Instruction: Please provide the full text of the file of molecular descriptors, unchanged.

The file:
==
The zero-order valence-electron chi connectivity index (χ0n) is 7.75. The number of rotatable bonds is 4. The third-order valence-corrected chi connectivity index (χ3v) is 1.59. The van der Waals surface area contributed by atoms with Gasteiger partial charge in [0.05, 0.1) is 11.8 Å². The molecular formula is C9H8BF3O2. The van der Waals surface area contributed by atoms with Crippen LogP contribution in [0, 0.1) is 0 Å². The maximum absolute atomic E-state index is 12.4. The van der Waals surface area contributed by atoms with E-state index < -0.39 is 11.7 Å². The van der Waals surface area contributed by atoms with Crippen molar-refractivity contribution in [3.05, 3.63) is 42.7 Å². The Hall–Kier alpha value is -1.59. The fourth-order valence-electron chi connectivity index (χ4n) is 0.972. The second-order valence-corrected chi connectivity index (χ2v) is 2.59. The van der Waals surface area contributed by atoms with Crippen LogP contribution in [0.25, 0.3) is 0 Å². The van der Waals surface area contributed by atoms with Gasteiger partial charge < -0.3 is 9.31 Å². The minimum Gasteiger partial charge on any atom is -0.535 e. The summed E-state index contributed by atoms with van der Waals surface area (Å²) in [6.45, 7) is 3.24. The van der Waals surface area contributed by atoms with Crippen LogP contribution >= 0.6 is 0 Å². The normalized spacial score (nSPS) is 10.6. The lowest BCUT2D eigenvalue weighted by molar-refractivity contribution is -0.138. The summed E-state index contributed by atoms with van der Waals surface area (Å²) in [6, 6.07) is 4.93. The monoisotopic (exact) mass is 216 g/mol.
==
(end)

The zero-order valence-electron chi connectivity index (χ0n) is 7.75. The number of rotatable bonds is 4. The third-order valence-corrected chi connectivity index (χ3v) is 1.59. The van der Waals surface area contributed by atoms with Gasteiger partial charge in [0.05, 0.1) is 11.8 Å². The molecular formula is C9H8BF3O2. The van der Waals surface area contributed by atoms with Crippen LogP contribution in [0, 0.1) is 0 Å². The maximum absolute atomic E-state index is 12.4. The van der Waals surface area contributed by atoms with E-state index < -0.39 is 11.7 Å². The van der Waals surface area contributed by atoms with Crippen molar-refractivity contribution in [3.05, 3.63) is 42.7 Å². The Hall–Kier alpha value is -1.59. The fourth-order valence-electron chi connectivity index (χ4n) is 0.972. The second-order valence-corrected chi connectivity index (χ2v) is 2.59. The van der Waals surface area contributed by atoms with Crippen LogP contribution in [0.25, 0.3) is 0 Å². The van der Waals surface area contributed by atoms with Gasteiger partial charge < -0.3 is 9.31 Å². The minimum Gasteiger partial charge on any atom is -0.535 e. The summed E-state index contributed by atoms with van der Waals surface area (Å²) in [6.45, 7) is 3.24. The van der Waals surface area contributed by atoms with Crippen LogP contribution >= 0.6 is 0 Å². The normalized spacial score (nSPS) is 10.6. The lowest BCUT2D eigenvalue weighted by molar-refractivity contribution is -0.138. The summed E-state index contributed by atoms with van der Waals surface area (Å²) in [6, 6.07) is 4.93. The monoisotopic (exact) mass is 216 g/mol.